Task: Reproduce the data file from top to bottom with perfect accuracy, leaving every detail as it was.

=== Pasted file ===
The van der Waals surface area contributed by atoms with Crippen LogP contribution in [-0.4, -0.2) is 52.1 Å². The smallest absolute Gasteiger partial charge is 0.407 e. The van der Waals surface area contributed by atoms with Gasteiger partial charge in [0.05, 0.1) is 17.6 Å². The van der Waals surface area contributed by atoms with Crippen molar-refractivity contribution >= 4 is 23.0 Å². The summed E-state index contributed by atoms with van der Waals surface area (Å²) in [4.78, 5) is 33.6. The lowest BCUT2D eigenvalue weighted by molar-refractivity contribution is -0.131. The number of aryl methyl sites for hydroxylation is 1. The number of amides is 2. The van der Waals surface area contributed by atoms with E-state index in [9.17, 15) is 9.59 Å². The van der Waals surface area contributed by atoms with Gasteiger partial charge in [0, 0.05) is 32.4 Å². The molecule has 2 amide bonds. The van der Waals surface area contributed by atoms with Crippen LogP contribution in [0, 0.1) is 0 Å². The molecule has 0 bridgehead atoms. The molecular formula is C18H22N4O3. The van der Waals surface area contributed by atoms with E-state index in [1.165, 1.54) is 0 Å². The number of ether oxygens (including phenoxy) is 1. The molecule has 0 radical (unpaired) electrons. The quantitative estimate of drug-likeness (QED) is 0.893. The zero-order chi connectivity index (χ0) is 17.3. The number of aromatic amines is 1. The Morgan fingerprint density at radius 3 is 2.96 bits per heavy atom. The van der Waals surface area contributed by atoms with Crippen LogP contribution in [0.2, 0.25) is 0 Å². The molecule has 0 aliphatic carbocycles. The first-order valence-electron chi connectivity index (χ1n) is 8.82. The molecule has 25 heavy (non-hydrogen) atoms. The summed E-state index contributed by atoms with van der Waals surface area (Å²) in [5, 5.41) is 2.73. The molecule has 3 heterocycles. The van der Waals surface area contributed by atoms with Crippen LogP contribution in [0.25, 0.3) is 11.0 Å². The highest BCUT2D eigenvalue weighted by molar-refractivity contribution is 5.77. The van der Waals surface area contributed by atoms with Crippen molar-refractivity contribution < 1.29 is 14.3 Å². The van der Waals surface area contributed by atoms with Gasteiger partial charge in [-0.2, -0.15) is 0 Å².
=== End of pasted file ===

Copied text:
The van der Waals surface area contributed by atoms with Crippen LogP contribution in [-0.4, -0.2) is 52.1 Å². The smallest absolute Gasteiger partial charge is 0.407 e. The van der Waals surface area contributed by atoms with Gasteiger partial charge in [0.05, 0.1) is 17.6 Å². The van der Waals surface area contributed by atoms with Crippen molar-refractivity contribution >= 4 is 23.0 Å². The summed E-state index contributed by atoms with van der Waals surface area (Å²) in [4.78, 5) is 33.6. The lowest BCUT2D eigenvalue weighted by molar-refractivity contribution is -0.131. The number of aryl methyl sites for hydroxylation is 1. The number of amides is 2. The van der Waals surface area contributed by atoms with E-state index in [9.17, 15) is 9.59 Å². The van der Waals surface area contributed by atoms with Gasteiger partial charge in [0, 0.05) is 32.4 Å². The molecule has 2 amide bonds. The van der Waals surface area contributed by atoms with Crippen LogP contribution in [0, 0.1) is 0 Å². The molecule has 0 bridgehead atoms. The molecular formula is C18H22N4O3. The van der Waals surface area contributed by atoms with E-state index in [1.165, 1.54) is 0 Å². The number of ether oxygens (including phenoxy) is 1. The molecule has 0 radical (unpaired) electrons. The quantitative estimate of drug-likeness (QED) is 0.893. The zero-order chi connectivity index (χ0) is 17.3. The number of aromatic amines is 1. The Morgan fingerprint density at radius 3 is 2.96 bits per heavy atom. The van der Waals surface area contributed by atoms with Crippen LogP contribution in [0.2, 0.25) is 0 Å². The molecule has 0 aliphatic carbocycles. The first-order valence-electron chi connectivity index (χ1n) is 8.82. The molecule has 25 heavy (non-hydrogen) atoms. The summed E-state index contributed by atoms with van der Waals surface area (Å²) in [5, 5.41) is 2.73. The molecule has 3 heterocycles. The van der Waals surface area contributed by atoms with Crippen LogP contribution in [0.25, 0.3) is 11.0 Å². The highest BCUT2D eigenvalue weighted by molar-refractivity contribution is 5.77. The van der Waals surface area contributed by atoms with Crippen molar-refractivity contribution < 1.29 is 14.3 Å². The van der Waals surface area contributed by atoms with Gasteiger partial charge in [-0.2, -0.15) is 0 Å².